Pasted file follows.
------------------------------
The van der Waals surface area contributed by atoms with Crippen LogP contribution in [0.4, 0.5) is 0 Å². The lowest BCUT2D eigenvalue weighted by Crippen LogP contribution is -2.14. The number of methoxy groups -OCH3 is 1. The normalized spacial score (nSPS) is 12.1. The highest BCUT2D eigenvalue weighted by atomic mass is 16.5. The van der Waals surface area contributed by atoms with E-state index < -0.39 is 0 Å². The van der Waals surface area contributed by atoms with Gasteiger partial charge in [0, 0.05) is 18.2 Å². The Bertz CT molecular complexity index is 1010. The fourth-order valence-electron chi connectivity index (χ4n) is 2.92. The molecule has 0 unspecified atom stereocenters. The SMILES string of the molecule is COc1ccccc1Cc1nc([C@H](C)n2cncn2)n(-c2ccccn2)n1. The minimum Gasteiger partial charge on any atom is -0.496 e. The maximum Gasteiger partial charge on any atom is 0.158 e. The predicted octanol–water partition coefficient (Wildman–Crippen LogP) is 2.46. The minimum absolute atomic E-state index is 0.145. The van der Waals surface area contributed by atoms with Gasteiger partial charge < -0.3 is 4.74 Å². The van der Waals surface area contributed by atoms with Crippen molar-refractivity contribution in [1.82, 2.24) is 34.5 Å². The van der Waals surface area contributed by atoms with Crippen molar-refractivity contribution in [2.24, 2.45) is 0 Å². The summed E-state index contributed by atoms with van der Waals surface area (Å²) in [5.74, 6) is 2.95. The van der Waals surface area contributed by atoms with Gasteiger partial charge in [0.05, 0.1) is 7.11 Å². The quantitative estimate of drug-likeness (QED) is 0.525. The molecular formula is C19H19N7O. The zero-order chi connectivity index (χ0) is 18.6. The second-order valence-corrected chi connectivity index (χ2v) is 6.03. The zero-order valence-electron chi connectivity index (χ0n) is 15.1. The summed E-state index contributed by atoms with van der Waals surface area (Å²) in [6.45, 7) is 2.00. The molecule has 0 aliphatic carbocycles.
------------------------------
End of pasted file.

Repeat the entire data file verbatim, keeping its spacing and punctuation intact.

The van der Waals surface area contributed by atoms with Crippen LogP contribution in [0.4, 0.5) is 0 Å². The lowest BCUT2D eigenvalue weighted by Crippen LogP contribution is -2.14. The number of methoxy groups -OCH3 is 1. The normalized spacial score (nSPS) is 12.1. The highest BCUT2D eigenvalue weighted by atomic mass is 16.5. The van der Waals surface area contributed by atoms with E-state index < -0.39 is 0 Å². The van der Waals surface area contributed by atoms with Gasteiger partial charge in [0, 0.05) is 18.2 Å². The Bertz CT molecular complexity index is 1010. The fourth-order valence-electron chi connectivity index (χ4n) is 2.92. The molecule has 0 unspecified atom stereocenters. The SMILES string of the molecule is COc1ccccc1Cc1nc([C@H](C)n2cncn2)n(-c2ccccn2)n1. The minimum Gasteiger partial charge on any atom is -0.496 e. The maximum Gasteiger partial charge on any atom is 0.158 e. The predicted octanol–water partition coefficient (Wildman–Crippen LogP) is 2.46. The minimum absolute atomic E-state index is 0.145. The van der Waals surface area contributed by atoms with Gasteiger partial charge < -0.3 is 4.74 Å². The van der Waals surface area contributed by atoms with Crippen molar-refractivity contribution in [1.82, 2.24) is 34.5 Å². The van der Waals surface area contributed by atoms with Crippen molar-refractivity contribution in [2.24, 2.45) is 0 Å². The summed E-state index contributed by atoms with van der Waals surface area (Å²) in [5.74, 6) is 2.95. The van der Waals surface area contributed by atoms with Gasteiger partial charge in [0.05, 0.1) is 7.11 Å². The quantitative estimate of drug-likeness (QED) is 0.525. The molecular formula is C19H19N7O. The zero-order chi connectivity index (χ0) is 18.6. The second-order valence-corrected chi connectivity index (χ2v) is 6.03. The zero-order valence-electron chi connectivity index (χ0n) is 15.1. The summed E-state index contributed by atoms with van der Waals surface area (Å²) in [6.45, 7) is 2.00. The molecule has 0 aliphatic carbocycles.